Namibia Gets Ready for Polio Outbreak

Photo: UNICEF/Olivier Asselin

An infant receives a dose of oral polio vaccine during a routine immunization session (file photo).

THE World Health Organisation trained health officers from different ministries, civil society organisations and development partners on standard operating procedures (SOPs) for the polio virus and its outbreak response in the capital recently.

The country representative of the World Health Organisation (WHO), Charles Sagoe-Moses, said the training was for health staff from the national and regional levels.

“This is in line with the polio eradication and endgame strategic plan 2013-2018. Following the globally coordinated switch from trivalent oral polio vaccine to bivalent oral polio vaccine, which was conducted from 17 April to 1 May 2016, all countries are required to conduct a polio simulation exercise (POSE) to assess the robustness of the country polio preparedness and response plan,” Sagoe-Moses said.

In September 2015, the WHO declared that the wild polio virus type 2 had been eradicated from the planet – no cases caused by this serotype had been detected since November 1999.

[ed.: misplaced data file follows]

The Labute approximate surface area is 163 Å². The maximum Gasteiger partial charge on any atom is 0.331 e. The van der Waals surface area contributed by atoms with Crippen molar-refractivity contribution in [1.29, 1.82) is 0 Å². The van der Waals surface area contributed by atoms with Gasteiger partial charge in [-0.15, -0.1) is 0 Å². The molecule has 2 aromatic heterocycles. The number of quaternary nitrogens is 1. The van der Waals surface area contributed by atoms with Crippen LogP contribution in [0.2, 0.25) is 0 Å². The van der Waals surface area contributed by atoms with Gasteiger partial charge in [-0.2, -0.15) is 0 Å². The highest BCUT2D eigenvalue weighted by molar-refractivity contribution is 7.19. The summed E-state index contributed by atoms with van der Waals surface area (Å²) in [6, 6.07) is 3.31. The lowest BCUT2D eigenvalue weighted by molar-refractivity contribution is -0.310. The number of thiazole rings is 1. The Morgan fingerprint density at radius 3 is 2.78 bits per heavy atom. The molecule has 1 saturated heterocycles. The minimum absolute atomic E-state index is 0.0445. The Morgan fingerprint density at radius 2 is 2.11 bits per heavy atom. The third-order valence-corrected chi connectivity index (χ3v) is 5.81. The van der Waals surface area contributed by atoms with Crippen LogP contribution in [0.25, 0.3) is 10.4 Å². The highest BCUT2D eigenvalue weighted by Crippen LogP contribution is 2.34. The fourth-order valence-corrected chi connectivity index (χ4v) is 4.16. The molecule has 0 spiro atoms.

In May 2012, the World Health Assembly declared the completion of polio virus eradication to be a ‘programmatic emergency for global public health’, and called on the director general of the WHO to develop a comprehensive polio end-game strategy.

The global polio eradication initiative’s polio eradication and endgame strategic plan 2013 to 2018, approved by the executive board of the WHO in January 2013, requires the phased removal of all oral polio vaccines (OPVs).

Sagoe-Moses said the training thus aimed to update participants on the revised standard operating procedures, and to support all health districts to prepare for prompt responses in the case of any polio virus event or outbreak.

“This was to develop the capacity of healthcare providers and partners in line with the SOPs, and review and update the Namibian polio virus preparedness and response plan. WHO staff from the IST-ESA conducted the training,” he said.

Sagoe-Moses added that quality surveillance is critical for Namibia, given its proximity to the Democratic Republic of Congo, which has been experiencing circulating vaccine derived polio viruses (cVDPV) last year and this year, as well as to sustain the polio certification documentation status submitted in 2008.

Participants at the workshop expressed gratitude for the training, indicating that some principles can be applied in most outbreaks, especially in light of the recent health emergencies that they were faced with.

– Additional information from WHO International.

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